Business changes over time, and companies need to keep up. This process creates opportunities for investors able to identify a stock undergoing a major evolutionary leap forward.
Business transformation is the sixth of our seven major catalysts for price movement in the stock market. It occurs when a company transitions from an old, weakening model to a new model better suited to the present time. The process often results from changes in technology, but can also involve adapting to more recent customer trends.
Investors recognizing these shifts early can get ahead of the curve and potentially benefit from money coming into a stock or sector. On the flip side, understanding the process in reverse can help avoid stocks becoming the next dinosaur.
Garmin’s Great Leap Forward
Now’s a good time to study business transformation because last earnings season featured several good examples of companies reinventing themselves.
The first, and most stunning, was probably Garmin (GRMN). For years, investors and analysts scoffed at the GPS provider because of the threat from smart phones. Who needs a navigation device on their dashboard when everyone has iPhones?
GRMN’s management knew this problem as well as anyone else, so began moving into new areas. Each quarter it grew a little more in fitness, dog-tracking, aviation and hiking as the legacy car-based systems waned. Suddenly it was a new company in the eyes of investors, exploding to its highest level in over a decade.
The Cloud Computing Revolution
Chip maker Advanced Micro Devices (AMD) is another company that started transforming around the same time and handed investors some major profits along the way. Once focused on desktop computers, CEO Lisa Su kept pace by developing Epyc chips for data centers. That made AMD king of the cloud as arch-rival Intel (INTC) struggled to keep up.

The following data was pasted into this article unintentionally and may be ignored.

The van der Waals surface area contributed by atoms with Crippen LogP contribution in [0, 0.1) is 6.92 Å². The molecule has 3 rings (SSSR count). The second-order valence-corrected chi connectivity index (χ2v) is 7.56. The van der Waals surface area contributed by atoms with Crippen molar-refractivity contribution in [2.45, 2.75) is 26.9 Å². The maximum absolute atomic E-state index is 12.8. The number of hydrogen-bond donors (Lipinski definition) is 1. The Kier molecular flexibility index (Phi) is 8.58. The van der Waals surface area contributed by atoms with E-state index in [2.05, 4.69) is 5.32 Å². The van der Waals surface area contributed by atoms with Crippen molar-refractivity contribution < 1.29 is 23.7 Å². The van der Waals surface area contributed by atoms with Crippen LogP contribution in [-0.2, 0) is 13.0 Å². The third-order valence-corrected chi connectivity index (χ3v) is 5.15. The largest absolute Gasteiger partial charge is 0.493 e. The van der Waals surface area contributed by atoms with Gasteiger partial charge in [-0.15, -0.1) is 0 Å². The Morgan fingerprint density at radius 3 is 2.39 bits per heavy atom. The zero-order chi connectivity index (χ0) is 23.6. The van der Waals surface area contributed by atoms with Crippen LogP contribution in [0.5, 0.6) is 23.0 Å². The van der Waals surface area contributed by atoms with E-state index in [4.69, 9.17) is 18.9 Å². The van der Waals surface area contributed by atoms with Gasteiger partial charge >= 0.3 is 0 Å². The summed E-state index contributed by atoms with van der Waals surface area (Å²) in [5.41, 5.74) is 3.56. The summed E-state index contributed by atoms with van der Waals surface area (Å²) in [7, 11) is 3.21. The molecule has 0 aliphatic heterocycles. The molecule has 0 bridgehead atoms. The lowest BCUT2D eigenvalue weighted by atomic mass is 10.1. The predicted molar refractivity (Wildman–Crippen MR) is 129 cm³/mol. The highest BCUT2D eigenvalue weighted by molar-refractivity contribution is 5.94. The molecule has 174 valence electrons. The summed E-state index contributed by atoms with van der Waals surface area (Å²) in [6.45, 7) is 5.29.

Speaking of the cloud, a whole stable of software companies successfully transformed themselves in recent years by transitioning to the new model. Adobe (ADBE), for instance, once sold classic products like Photoshop on DVDs. A single package might cost over $1,000 and be installed just once on your computer. Then it moved users to a subscription-based service called Adobe Creative Cloud.
Other software firms have followed:
- Video-game makers Activision Blizzard (ATVI) and Electronic Arts (EA)
- Industrial-design stock Autodesk (ADSK)
- Tax preparer Intuit (INTU)
- Data-analysis company Tableau Software (DATA)
- Virtualization firm VMware (VMW)
Something interesting happened along the way as these companies transformed. Investors mostly focused on the success of their new model, and ignored news related to the old business model.
Spotting Transformation Stories
This is where we can really understand and identify business transformation. You’ll notice that in earnings reports executives tend to hype areas where they’re trying to change. They’ll not only name products, but also explain why they’re exciting. That’s why I always look for the quoted statements by management in the press release.
Analysts will also talk about these same key initiatives in their reports. So it can be useful to skim these in addition to the company statements.
Most company transformation relates to technology, which isn’t a surprise because it changes so quickly. But the Darwinian process can take place in other areas, too.